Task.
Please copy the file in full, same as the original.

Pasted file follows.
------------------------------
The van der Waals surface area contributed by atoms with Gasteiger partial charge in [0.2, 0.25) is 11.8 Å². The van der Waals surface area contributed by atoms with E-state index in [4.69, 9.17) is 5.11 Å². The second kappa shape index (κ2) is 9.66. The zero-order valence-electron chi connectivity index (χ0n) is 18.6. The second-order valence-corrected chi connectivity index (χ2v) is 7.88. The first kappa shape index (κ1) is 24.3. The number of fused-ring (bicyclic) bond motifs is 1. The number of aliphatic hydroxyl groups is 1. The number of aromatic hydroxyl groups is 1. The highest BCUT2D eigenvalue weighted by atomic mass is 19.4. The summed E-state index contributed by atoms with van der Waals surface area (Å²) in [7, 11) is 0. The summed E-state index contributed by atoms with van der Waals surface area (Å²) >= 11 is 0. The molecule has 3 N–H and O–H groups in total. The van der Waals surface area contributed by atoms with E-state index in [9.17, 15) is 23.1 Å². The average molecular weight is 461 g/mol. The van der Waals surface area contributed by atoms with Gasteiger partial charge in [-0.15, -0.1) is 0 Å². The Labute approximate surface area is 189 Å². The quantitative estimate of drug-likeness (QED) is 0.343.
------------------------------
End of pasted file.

The van der Waals surface area contributed by atoms with Gasteiger partial charge in [0.2, 0.25) is 11.8 Å². The van der Waals surface area contributed by atoms with E-state index in [4.69, 9.17) is 5.11 Å². The second kappa shape index (κ2) is 9.66. The zero-order valence-electron chi connectivity index (χ0n) is 18.6. The second-order valence-corrected chi connectivity index (χ2v) is 7.88. The first kappa shape index (κ1) is 24.3. The number of fused-ring (bicyclic) bond motifs is 1. The number of aliphatic hydroxyl groups is 1. The number of aromatic hydroxyl groups is 1. The highest BCUT2D eigenvalue weighted by atomic mass is 19.4. The summed E-state index contributed by atoms with van der Waals surface area (Å²) in [7, 11) is 0. The summed E-state index contributed by atoms with van der Waals surface area (Å²) >= 11 is 0. The molecule has 3 N–H and O–H groups in total. The van der Waals surface area contributed by atoms with E-state index in [9.17, 15) is 23.1 Å². The average molecular weight is 461 g/mol. The van der Waals surface area contributed by atoms with Gasteiger partial charge in [-0.15, -0.1) is 0 Å². The Labute approximate surface area is 189 Å². The quantitative estimate of drug-likeness (QED) is 0.343.